- what is being worked on
- how the teams are organized
- how the work is being done
- how much work is being done
- Get clarity on what success means for you and your organization
- Focus on value creation for your clients, staff, organization, and society
- Focus on delivering high value quickly that is easily consumable
- Attend to the quality of the product
- Use pull, manage queues, and have a focus on finishing
- Work on small items of deliverable value
- Have short feedback cycles at all levels of the work
- Organize your people to eliminate delays and handoffs in the workflow
- Start with a fit for purpose starting point
- Have leadership provide clarity on the why of the organization
- Have management work to create a great working environment for the people of the organization
- have those close to the work make decisions and provide them with the information they need to make good decisions
- Understand the customers’ value stream
- Design a customer journey that improves their operational value stream
- Align your efforts around improving your development value stream
- Focus on value delivery with high quality. Then how your team works within that context.
- Recognize that those parts of an item to be released that are not finished represent incomplete work. The more incomplete work that is present, the more risk present.
- Look for ways to work with others
- Work on small items of value
- Minimize delays in the workflow by managing queues, focusing on finishing, and avoiding handoffs.
- Organize people into teams to reduce handoffs within a team and between teams
- View handbacks as symptoms of misunderstanding or as discovering a prior step was not done properly
- Attend to the constraints in the system. Don’t try to improve everything at once.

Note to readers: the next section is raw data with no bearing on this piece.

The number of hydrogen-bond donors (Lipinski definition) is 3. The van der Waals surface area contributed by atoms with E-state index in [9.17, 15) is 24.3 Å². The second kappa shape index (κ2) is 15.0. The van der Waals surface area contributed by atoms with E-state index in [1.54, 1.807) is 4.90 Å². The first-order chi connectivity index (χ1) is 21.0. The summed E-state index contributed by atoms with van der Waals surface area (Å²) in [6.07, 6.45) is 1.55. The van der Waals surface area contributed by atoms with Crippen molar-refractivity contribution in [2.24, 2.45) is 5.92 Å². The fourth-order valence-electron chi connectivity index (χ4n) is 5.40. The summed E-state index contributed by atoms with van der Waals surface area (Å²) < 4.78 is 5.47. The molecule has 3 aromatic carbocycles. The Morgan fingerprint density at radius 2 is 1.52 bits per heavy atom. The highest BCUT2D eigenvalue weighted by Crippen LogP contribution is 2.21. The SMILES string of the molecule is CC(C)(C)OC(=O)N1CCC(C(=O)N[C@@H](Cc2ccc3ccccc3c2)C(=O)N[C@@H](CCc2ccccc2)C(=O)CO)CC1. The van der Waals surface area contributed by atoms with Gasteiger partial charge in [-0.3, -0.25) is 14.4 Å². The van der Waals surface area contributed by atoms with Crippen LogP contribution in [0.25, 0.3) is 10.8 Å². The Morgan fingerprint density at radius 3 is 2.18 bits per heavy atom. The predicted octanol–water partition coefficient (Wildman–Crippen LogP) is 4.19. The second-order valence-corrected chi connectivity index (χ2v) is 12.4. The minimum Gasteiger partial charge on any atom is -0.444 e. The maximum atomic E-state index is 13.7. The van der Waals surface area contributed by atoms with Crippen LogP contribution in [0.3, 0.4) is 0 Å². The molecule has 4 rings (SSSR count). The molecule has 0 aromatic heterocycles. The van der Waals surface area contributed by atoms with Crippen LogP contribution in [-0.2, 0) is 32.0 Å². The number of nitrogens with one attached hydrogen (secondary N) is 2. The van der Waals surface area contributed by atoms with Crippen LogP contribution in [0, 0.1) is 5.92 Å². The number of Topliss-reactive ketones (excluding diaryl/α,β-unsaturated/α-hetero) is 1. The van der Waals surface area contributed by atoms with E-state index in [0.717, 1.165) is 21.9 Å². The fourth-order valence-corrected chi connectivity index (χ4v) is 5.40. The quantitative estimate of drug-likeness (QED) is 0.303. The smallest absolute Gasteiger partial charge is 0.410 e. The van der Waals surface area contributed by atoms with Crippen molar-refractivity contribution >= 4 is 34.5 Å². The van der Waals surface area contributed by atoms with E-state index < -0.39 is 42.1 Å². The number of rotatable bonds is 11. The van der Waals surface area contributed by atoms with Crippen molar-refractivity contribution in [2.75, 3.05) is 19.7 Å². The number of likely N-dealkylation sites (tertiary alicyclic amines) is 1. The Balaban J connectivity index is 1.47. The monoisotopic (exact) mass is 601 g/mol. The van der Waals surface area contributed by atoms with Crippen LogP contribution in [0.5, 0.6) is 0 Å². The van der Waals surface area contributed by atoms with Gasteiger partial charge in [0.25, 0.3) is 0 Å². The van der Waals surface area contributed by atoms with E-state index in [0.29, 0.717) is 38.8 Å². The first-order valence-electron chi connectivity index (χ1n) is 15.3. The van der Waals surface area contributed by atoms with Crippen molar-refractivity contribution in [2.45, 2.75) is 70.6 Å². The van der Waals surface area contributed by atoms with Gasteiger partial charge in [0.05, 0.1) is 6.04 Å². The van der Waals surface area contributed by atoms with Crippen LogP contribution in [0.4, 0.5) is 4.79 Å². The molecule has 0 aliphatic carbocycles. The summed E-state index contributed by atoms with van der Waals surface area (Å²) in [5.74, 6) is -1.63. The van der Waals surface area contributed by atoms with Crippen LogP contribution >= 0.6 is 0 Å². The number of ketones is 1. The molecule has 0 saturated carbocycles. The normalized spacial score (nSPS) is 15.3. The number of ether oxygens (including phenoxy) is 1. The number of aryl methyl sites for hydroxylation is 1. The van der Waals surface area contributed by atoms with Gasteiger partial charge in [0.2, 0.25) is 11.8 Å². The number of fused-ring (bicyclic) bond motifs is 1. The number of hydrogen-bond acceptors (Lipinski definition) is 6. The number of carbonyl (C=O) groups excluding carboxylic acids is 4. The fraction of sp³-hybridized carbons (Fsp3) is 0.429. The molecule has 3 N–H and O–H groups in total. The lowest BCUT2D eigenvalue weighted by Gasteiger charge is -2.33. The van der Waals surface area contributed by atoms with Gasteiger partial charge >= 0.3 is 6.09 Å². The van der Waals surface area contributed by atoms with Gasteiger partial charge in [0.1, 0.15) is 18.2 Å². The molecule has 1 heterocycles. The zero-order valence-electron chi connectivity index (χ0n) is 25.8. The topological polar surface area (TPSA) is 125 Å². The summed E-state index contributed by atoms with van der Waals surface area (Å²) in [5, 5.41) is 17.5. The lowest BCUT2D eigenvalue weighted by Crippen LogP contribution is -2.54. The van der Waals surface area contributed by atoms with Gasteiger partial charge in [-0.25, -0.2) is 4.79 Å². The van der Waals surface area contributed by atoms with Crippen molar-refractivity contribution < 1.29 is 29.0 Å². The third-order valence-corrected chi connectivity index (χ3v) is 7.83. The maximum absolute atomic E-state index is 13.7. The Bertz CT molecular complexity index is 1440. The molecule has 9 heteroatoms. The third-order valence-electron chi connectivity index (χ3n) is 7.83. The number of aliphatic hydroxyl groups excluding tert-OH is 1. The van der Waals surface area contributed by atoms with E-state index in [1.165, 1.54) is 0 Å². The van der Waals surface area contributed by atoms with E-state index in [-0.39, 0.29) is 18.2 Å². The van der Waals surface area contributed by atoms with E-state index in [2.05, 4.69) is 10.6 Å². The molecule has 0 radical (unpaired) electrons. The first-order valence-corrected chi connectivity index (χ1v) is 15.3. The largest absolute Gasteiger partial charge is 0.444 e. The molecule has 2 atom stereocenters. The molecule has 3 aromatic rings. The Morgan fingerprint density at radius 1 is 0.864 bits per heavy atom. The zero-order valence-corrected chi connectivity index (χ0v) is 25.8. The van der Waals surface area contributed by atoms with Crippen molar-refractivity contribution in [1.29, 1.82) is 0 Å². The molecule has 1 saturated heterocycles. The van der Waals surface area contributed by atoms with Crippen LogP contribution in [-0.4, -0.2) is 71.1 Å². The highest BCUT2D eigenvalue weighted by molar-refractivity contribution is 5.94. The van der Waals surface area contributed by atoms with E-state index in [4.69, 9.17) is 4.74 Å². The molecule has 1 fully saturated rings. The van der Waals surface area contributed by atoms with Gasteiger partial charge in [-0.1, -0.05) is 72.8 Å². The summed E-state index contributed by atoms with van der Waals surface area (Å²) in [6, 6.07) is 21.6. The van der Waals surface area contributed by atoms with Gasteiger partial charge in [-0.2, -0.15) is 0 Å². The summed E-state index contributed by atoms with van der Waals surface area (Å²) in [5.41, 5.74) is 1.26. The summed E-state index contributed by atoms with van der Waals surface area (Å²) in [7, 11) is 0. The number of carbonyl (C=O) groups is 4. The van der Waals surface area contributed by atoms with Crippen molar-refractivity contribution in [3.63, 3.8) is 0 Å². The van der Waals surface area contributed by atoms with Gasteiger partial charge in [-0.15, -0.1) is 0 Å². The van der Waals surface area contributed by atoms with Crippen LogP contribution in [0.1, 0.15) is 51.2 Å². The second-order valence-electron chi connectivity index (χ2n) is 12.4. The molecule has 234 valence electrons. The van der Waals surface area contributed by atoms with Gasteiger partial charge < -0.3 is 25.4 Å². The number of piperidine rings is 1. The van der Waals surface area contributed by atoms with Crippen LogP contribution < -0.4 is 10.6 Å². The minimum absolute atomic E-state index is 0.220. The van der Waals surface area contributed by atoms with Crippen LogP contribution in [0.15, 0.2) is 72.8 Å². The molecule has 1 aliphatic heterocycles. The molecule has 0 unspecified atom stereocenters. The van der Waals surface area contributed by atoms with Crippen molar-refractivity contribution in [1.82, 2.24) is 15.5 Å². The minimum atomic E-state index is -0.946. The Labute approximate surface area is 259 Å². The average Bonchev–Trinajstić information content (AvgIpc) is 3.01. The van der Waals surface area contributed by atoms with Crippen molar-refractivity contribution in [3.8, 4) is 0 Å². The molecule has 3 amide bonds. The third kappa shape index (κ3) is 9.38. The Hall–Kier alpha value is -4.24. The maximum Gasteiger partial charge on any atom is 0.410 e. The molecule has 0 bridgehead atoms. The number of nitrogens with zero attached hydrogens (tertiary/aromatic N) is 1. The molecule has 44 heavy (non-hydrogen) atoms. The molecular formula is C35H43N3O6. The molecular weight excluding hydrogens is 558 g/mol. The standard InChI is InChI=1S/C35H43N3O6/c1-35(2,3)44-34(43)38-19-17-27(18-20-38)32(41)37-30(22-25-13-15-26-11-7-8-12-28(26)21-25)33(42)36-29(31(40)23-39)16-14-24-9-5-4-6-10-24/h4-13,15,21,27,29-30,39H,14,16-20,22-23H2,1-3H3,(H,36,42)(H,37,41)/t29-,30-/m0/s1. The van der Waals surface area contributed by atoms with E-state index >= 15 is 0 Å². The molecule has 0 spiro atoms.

- Focus on global improvement and be aware of local improvements that don’t attend to global improvements
- After completing something, look to finish something else before starting something new.
Theories of Flow and Lean suggest that we need to attend to the workflow across the organization, not just the people creating the value. This provides a holistic perspective that can shorten the time to market. The Theory of Constraints is also consistent with attending to the workflow. Edwards Deming (the person the Japanese credit with bringing quality to Japanese manufacturing) provided evidence that 96% of errors were due to the systems people used – not so much the people themselves. While this evidence was for manufacturing systems, it also holds in knowledge work.
The focus on workflow instead of people is not a degradation of the importance of people. It is just the opposite. It is based on our trust in people, so we don’t need to manage them. Instead, we want to give them an effective, efficient, sustainable environment.
 A handback is when one person hands some work to someone else and then later they come back and hand it back or ask questions about it. This shows up as work moving backward in the value stream.